"Gregorian chant is one of these great traditions," he related. "Why throw it away when it leads us to deeper prayer?"
In addition, the Pontifical University of St. Anselm’s liturgical institute in Rome now offers a master’s program in Gregorian chant and the use of the organ at Mass.
"The most important thing is that music, when it is truly liturgical, creates community," Father Jordi Piqué, dean of the Pontifical University of St. Anselm’s liturgical institute, told Catholic News Agency this spring.
"A very important part of liturgy is the music and chants, and now we’ve been able to unite with the Pontifical University of Sacred Music and offer this master’s."
The degree will require that students study Gregorian chant with "a scientific reflection," as well as seeing its central place, "directed within the liturgy."
Classes for the two-year program will be held every Thursday evening and will be divided into three main topics: liturgy, music and theology.
The university will invite speakers to lecture on topics such as organ improvisation, the sources of Gregorian chant and music composition. One guest lecturer will be the president of the Pontifical Council for Culture, Cardinal Gianfranco Ravasi, who will lecture on the vision of music within the liturgy.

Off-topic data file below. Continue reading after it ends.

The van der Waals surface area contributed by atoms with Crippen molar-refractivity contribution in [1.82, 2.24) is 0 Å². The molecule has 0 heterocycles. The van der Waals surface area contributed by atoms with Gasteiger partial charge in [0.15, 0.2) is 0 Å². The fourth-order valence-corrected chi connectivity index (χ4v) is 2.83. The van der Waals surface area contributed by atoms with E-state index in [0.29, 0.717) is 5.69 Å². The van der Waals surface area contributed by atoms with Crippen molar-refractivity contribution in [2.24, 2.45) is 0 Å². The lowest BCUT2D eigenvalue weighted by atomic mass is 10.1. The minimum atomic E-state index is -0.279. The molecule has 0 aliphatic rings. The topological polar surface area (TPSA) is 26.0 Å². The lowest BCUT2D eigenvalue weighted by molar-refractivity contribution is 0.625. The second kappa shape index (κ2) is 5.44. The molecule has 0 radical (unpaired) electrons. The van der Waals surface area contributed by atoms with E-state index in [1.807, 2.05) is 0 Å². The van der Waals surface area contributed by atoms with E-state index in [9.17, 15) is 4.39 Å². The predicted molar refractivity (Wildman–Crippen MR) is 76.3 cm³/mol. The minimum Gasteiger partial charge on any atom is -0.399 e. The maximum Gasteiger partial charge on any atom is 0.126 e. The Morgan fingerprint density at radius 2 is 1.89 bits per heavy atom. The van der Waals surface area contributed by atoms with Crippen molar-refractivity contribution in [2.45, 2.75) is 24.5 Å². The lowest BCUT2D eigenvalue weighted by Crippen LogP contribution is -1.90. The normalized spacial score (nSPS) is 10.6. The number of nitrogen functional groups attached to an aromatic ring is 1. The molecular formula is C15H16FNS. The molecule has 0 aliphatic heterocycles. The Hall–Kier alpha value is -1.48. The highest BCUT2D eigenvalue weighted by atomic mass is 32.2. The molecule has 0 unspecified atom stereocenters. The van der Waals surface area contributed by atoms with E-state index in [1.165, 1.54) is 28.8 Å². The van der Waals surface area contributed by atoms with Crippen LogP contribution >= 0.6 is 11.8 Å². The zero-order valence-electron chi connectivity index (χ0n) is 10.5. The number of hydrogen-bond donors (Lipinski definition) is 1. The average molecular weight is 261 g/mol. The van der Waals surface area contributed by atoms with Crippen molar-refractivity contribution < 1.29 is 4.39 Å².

Students will also learn how to use the principles of Gregorian chant to compose chant in their own vernacular languages.
"The biggest challenge of liturgical music is the same as it has always been: to take modern-day musical languages and translate them into liturgical languages or vice versa," reflected Father Piqué.
"We have to invite composers to adapt popular and modern-day music, but within the environment of the (Eucharistic) celebration."
Father Piqué noted the increasing use of Gregorian chant at Mass and interpreted it as a refuge from the hurried pace of modern life.
Father Piqué said, "Our times are very filled with noise, and so music within the liturgy is taking on again the calm, tranquil and serene aspect that this open and serene dialogue with God needs to have."
In a day and age where life goes at a faster and faster pace, Cistercian nun Sister Luanne Chabot says chant is needed more than ever.
"Chant’s simplicity, peacefulness and its flow from silence back into silence counter the hectic pace of our times."
Eddie O’Neill writes from
New Castle, Colorado.
Catholic News Agency contributed to this report.
- Aug. 11-24, 2013